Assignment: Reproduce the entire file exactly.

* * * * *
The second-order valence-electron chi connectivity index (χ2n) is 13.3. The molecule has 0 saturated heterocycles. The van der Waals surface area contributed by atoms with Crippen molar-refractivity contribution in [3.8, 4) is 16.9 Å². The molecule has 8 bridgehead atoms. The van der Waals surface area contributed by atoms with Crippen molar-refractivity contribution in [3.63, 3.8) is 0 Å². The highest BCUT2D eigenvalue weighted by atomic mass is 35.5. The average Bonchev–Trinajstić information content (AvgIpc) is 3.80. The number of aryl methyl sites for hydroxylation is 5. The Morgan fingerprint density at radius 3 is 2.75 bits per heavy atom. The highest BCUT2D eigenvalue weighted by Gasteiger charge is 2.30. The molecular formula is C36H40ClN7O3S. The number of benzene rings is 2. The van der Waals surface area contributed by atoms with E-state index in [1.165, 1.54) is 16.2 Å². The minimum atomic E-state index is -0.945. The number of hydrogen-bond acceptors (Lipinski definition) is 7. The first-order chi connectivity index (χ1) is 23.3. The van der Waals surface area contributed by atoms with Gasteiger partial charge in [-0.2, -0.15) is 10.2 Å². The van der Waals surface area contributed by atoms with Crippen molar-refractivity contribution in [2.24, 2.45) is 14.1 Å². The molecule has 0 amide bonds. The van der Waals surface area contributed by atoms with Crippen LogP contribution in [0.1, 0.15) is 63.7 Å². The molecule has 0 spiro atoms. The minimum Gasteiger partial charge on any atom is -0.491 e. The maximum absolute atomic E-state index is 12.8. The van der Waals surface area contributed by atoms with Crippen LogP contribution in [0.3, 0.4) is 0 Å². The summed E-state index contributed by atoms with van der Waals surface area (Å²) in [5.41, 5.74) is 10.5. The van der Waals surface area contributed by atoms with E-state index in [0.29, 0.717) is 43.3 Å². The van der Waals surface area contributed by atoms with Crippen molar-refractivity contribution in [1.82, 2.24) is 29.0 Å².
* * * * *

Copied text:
The second-order valence-electron chi connectivity index (χ2n) is 13.3. The molecule has 0 saturated heterocycles. The van der Waals surface area contributed by atoms with Crippen molar-refractivity contribution in [3.8, 4) is 16.9 Å². The molecule has 8 bridgehead atoms. The van der Waals surface area contributed by atoms with Crippen molar-refractivity contribution in [3.63, 3.8) is 0 Å². The highest BCUT2D eigenvalue weighted by atomic mass is 35.5. The average Bonchev–Trinajstić information content (AvgIpc) is 3.80. The number of aryl methyl sites for hydroxylation is 5. The Morgan fingerprint density at radius 3 is 2.75 bits per heavy atom. The highest BCUT2D eigenvalue weighted by Gasteiger charge is 2.30. The molecular formula is C36H40ClN7O3S. The number of benzene rings is 2. The van der Waals surface area contributed by atoms with E-state index in [1.165, 1.54) is 16.2 Å². The minimum atomic E-state index is -0.945. The number of hydrogen-bond acceptors (Lipinski definition) is 7. The first-order chi connectivity index (χ1) is 23.3. The van der Waals surface area contributed by atoms with Gasteiger partial charge in [-0.2, -0.15) is 10.2 Å². The van der Waals surface area contributed by atoms with Crippen molar-refractivity contribution in [2.24, 2.45) is 14.1 Å². The molecule has 0 amide bonds. The van der Waals surface area contributed by atoms with Crippen LogP contribution in [0.1, 0.15) is 63.7 Å². The molecule has 0 spiro atoms. The minimum Gasteiger partial charge on any atom is -0.491 e. The maximum absolute atomic E-state index is 12.8. The van der Waals surface area contributed by atoms with Crippen LogP contribution in [0.3, 0.4) is 0 Å². The summed E-state index contributed by atoms with van der Waals surface area (Å²) in [5.41, 5.74) is 10.5. The van der Waals surface area contributed by atoms with E-state index in [0.29, 0.717) is 43.3 Å². The van der Waals surface area contributed by atoms with Crippen molar-refractivity contribution in [1.82, 2.24) is 29.0 Å².